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This Gorgeous Art Is Made From Microbes

Scientist-artists grew their creations in petri dishes.

This Gorgeous Art Is Made From Microbes

ASM Agar Art

Neurons, the work that won the American Society for Microbiology’s first microbe art competition, uses a less-than-traditional paint. Mehmet Berkmen, a researcher at New England Biolabs, worked with artist Maria Penil to select colors: the microbe Nesterenkonia to create yellow, Deinococcus for orange, and Sphingomonas for a vibrant orangey-red. Once the microbes had been painted on a petri dish coated with a growth medium, the scientist-artists waited. The microbes silently munched on their microbe food—and grew.


By day two, the petri dish had grown into a vibrant “painting” of neurons, or nerve cells. Not an un-strategic choice for a science art competition.

The other winners from the ASM contest include, from Christine Marizzi, an educator at a New York community map, NYC Biome MAP. Here’s an excerpt (remarkably, the entire thing is shaped like NYC):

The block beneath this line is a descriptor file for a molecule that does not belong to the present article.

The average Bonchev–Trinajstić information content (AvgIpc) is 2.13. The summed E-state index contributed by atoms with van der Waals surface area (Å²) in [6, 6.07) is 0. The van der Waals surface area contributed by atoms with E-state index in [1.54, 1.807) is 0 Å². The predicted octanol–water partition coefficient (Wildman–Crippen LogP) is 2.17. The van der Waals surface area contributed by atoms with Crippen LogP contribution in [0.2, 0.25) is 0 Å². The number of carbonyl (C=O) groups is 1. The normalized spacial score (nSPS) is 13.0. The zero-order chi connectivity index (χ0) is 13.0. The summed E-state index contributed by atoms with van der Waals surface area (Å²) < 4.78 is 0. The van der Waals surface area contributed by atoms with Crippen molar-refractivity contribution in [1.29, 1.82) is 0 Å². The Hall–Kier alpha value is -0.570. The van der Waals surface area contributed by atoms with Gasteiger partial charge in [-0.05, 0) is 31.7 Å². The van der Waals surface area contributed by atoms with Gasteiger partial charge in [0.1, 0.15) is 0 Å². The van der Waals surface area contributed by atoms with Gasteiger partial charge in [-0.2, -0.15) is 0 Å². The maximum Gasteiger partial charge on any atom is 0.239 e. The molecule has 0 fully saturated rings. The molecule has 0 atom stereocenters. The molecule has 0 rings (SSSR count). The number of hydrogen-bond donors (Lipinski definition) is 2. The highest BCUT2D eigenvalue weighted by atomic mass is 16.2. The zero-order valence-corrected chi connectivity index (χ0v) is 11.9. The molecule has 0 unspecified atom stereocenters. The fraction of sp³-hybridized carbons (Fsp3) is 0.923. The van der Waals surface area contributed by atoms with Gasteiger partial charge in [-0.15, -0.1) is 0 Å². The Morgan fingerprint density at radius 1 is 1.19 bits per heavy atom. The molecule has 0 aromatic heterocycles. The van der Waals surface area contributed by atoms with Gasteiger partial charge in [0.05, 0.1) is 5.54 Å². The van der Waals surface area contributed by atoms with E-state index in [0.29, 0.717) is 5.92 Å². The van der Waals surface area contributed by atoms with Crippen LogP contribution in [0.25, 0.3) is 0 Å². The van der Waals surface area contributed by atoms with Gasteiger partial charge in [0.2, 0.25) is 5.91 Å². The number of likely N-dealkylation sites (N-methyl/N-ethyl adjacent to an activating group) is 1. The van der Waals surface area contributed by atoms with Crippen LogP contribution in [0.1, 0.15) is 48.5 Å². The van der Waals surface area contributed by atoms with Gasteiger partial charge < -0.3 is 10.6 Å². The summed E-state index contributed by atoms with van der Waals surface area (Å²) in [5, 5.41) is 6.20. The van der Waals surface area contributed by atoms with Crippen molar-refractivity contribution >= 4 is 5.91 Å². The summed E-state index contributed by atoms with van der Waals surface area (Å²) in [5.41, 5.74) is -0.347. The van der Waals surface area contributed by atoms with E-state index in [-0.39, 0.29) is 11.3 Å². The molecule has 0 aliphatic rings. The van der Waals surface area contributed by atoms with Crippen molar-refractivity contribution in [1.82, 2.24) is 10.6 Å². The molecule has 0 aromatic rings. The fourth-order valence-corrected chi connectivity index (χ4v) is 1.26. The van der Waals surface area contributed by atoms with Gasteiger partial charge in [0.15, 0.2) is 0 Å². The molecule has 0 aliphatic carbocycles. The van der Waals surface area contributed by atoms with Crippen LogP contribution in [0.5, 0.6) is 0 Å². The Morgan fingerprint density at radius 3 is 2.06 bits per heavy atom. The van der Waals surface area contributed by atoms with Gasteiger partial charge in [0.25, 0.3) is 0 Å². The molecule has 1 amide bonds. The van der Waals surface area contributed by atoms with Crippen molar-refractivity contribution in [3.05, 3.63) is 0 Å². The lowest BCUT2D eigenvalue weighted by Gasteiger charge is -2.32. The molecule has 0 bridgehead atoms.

ASM Agar Art

From Maria Eugenia Inda, a postdoctoral researcher in New York, Harvest Season:

ASM Agar Art

And the People’s Choice Award winner (for receiving the most likes on Facebook), also from Berkman and Penil, Cell to Cell:

ASM Agar Art

Below are a few more of the 85 submissions to the ASM contest—including a shockingly faithful reproduction of Vincent van Gogh’s The Starry Night.

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Whooo's Got to Poo?, named for the human stool bacteria used to paint the owl’s yellow eyes:

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Superheroes!, painted with mutant strains of the same microbe. The bacteria are the “real” superheroes, the scientists explain, because “they hyper-produce antibiotics to fight off competitors and to protect their siblings.”

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Sand Dollar:

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